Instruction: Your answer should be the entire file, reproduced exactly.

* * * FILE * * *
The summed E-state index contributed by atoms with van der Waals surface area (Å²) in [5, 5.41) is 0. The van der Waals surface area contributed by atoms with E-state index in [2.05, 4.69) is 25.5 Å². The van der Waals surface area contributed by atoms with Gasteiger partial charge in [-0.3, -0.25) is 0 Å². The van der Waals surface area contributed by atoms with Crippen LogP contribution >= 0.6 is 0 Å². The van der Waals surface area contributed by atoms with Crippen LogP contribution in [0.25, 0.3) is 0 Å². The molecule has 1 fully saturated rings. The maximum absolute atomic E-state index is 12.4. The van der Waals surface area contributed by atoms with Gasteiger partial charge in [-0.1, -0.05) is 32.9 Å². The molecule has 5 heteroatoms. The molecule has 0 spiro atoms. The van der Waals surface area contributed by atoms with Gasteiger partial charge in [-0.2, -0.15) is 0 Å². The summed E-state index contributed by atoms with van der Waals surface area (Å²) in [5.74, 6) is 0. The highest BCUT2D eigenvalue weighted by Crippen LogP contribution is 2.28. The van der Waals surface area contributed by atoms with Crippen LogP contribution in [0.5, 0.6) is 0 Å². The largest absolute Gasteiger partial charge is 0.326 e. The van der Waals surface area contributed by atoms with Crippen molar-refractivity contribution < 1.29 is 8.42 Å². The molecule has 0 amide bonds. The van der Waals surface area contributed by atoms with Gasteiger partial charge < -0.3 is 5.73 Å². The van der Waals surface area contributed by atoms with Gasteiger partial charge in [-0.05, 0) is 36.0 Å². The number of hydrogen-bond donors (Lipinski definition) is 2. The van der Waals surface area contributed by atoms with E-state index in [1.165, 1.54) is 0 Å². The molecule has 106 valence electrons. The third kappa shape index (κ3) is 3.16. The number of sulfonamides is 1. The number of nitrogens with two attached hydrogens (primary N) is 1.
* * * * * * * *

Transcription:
The summed E-state index contributed by atoms with van der Waals surface area (Å²) in [5, 5.41) is 0. The van der Waals surface area contributed by atoms with E-state index in [2.05, 4.69) is 25.5 Å². The van der Waals surface area contributed by atoms with Gasteiger partial charge in [-0.3, -0.25) is 0 Å². The van der Waals surface area contributed by atoms with Crippen LogP contribution >= 0.6 is 0 Å². The van der Waals surface area contributed by atoms with Crippen LogP contribution in [0.25, 0.3) is 0 Å². The molecule has 1 fully saturated rings. The maximum absolute atomic E-state index is 12.4. The van der Waals surface area contributed by atoms with Gasteiger partial charge in [-0.1, -0.05) is 32.9 Å². The molecule has 5 heteroatoms. The molecule has 0 spiro atoms. The van der Waals surface area contributed by atoms with Gasteiger partial charge in [-0.2, -0.15) is 0 Å². The summed E-state index contributed by atoms with van der Waals surface area (Å²) in [5.74, 6) is 0. The highest BCUT2D eigenvalue weighted by Crippen LogP contribution is 2.28. The van der Waals surface area contributed by atoms with Crippen LogP contribution in [0.5, 0.6) is 0 Å². The largest absolute Gasteiger partial charge is 0.326 e. The van der Waals surface area contributed by atoms with Crippen molar-refractivity contribution < 1.29 is 8.42 Å². The molecule has 0 amide bonds. The van der Waals surface area contributed by atoms with Gasteiger partial charge < -0.3 is 5.73 Å². The van der Waals surface area contributed by atoms with Gasteiger partial charge in [-0.05, 0) is 36.0 Å². The number of hydrogen-bond donors (Lipinski definition) is 2. The van der Waals surface area contributed by atoms with E-state index in [1.165, 1.54) is 0 Å². The molecule has 106 valence electrons. The third kappa shape index (κ3) is 3.16. The number of sulfonamides is 1. The number of nitrogens with two attached hydrogens (primary N) is 1.